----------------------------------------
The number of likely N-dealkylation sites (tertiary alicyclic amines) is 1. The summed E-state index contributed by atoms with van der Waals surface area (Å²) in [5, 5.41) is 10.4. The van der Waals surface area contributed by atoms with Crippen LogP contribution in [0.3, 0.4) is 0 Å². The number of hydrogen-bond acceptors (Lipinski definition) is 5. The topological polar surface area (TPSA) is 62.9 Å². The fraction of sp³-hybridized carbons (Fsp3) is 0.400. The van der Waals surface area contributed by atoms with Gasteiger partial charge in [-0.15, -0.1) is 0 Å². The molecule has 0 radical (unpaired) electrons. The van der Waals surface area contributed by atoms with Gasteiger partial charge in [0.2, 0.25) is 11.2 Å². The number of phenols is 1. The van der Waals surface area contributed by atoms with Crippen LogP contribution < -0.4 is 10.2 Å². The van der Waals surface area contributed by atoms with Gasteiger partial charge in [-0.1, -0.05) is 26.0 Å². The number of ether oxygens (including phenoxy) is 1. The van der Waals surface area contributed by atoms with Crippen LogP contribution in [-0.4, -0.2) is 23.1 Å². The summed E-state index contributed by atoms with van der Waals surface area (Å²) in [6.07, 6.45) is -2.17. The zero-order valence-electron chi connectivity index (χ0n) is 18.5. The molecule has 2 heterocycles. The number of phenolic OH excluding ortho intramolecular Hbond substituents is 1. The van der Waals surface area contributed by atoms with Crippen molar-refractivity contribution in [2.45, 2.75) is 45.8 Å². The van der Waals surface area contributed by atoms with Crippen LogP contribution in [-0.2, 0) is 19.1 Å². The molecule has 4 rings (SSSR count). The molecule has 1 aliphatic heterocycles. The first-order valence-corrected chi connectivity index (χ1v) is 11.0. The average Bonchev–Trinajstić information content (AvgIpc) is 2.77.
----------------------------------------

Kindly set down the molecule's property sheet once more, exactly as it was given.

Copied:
The number of likely N-dealkylation sites (tertiary alicyclic amines) is 1. The summed E-state index contributed by atoms with van der Waals surface area (Å²) in [5, 5.41) is 10.4. The van der Waals surface area contributed by atoms with Crippen LogP contribution in [0.3, 0.4) is 0 Å². The number of hydrogen-bond acceptors (Lipinski definition) is 5. The topological polar surface area (TPSA) is 62.9 Å². The fraction of sp³-hybridized carbons (Fsp3) is 0.400. The van der Waals surface area contributed by atoms with Gasteiger partial charge in [-0.15, -0.1) is 0 Å². The molecule has 0 radical (unpaired) electrons. The van der Waals surface area contributed by atoms with Gasteiger partial charge in [0.2, 0.25) is 11.2 Å². The number of phenols is 1. The van der Waals surface area contributed by atoms with Crippen LogP contribution < -0.4 is 10.2 Å². The van der Waals surface area contributed by atoms with Gasteiger partial charge in [-0.1, -0.05) is 26.0 Å². The number of ether oxygens (including phenoxy) is 1. The van der Waals surface area contributed by atoms with Crippen LogP contribution in [-0.4, -0.2) is 23.1 Å². The summed E-state index contributed by atoms with van der Waals surface area (Å²) in [6.07, 6.45) is -2.17. The zero-order valence-electron chi connectivity index (χ0n) is 18.5. The molecule has 2 heterocycles. The number of phenolic OH excluding ortho intramolecular Hbond substituents is 1. The van der Waals surface area contributed by atoms with Crippen molar-refractivity contribution in [2.45, 2.75) is 45.8 Å². The van der Waals surface area contributed by atoms with Crippen LogP contribution in [-0.2, 0) is 19.1 Å². The molecule has 4 rings (SSSR count). The molecule has 1 aliphatic heterocycles. The first-order valence-corrected chi connectivity index (χ1v) is 11.0. The average Bonchev–Trinajstić information content (AvgIpc) is 2.77.